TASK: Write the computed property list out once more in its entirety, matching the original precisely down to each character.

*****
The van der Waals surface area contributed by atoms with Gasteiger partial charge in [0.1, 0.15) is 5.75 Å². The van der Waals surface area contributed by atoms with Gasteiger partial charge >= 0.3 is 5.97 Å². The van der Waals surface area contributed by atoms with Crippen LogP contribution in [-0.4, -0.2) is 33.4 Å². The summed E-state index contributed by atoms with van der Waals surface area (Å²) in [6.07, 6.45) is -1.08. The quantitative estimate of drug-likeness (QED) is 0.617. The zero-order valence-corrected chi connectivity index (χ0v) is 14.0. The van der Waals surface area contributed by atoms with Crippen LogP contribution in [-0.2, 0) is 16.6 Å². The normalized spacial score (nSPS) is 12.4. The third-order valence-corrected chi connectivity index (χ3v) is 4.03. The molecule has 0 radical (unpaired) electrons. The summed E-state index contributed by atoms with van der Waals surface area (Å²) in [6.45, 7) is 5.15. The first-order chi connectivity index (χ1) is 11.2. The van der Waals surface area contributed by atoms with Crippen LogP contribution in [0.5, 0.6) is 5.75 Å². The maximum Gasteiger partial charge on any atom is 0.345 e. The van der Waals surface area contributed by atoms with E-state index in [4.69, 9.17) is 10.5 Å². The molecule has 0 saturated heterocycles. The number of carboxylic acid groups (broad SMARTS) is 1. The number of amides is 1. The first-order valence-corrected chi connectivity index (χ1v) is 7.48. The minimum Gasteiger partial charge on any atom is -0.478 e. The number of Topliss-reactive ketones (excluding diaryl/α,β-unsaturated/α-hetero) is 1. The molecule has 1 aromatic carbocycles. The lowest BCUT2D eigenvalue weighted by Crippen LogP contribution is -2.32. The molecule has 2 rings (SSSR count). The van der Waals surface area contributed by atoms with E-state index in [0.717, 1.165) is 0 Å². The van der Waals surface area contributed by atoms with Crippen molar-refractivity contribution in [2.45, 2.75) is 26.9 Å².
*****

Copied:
The van der Waals surface area contributed by atoms with Gasteiger partial charge in [0.1, 0.15) is 5.75 Å². The van der Waals surface area contributed by atoms with Gasteiger partial charge >= 0.3 is 5.97 Å². The van der Waals surface area contributed by atoms with Crippen LogP contribution in [-0.4, -0.2) is 33.4 Å². The summed E-state index contributed by atoms with van der Waals surface area (Å²) in [6.07, 6.45) is -1.08. The quantitative estimate of drug-likeness (QED) is 0.617. The zero-order valence-corrected chi connectivity index (χ0v) is 14.0. The van der Waals surface area contributed by atoms with Crippen LogP contribution in [-0.2, 0) is 16.6 Å². The normalized spacial score (nSPS) is 12.4. The third-order valence-corrected chi connectivity index (χ3v) is 4.03. The molecule has 0 radical (unpaired) electrons. The summed E-state index contributed by atoms with van der Waals surface area (Å²) in [6.45, 7) is 5.15. The first-order chi connectivity index (χ1) is 11.2. The van der Waals surface area contributed by atoms with Crippen LogP contribution in [0.5, 0.6) is 5.75 Å². The maximum Gasteiger partial charge on any atom is 0.345 e. The van der Waals surface area contributed by atoms with E-state index in [4.69, 9.17) is 10.5 Å². The molecule has 0 saturated heterocycles. The number of carboxylic acid groups (broad SMARTS) is 1. The number of amides is 1. The first-order valence-corrected chi connectivity index (χ1v) is 7.48. The minimum Gasteiger partial charge on any atom is -0.478 e. The number of Topliss-reactive ketones (excluding diaryl/α,β-unsaturated/α-hetero) is 1. The molecule has 1 aromatic carbocycles. The lowest BCUT2D eigenvalue weighted by Crippen LogP contribution is -2.32. The molecule has 2 rings (SSSR count). The van der Waals surface area contributed by atoms with E-state index in [0.717, 1.165) is 0 Å². The van der Waals surface area contributed by atoms with Crippen molar-refractivity contribution in [2.45, 2.75) is 26.9 Å².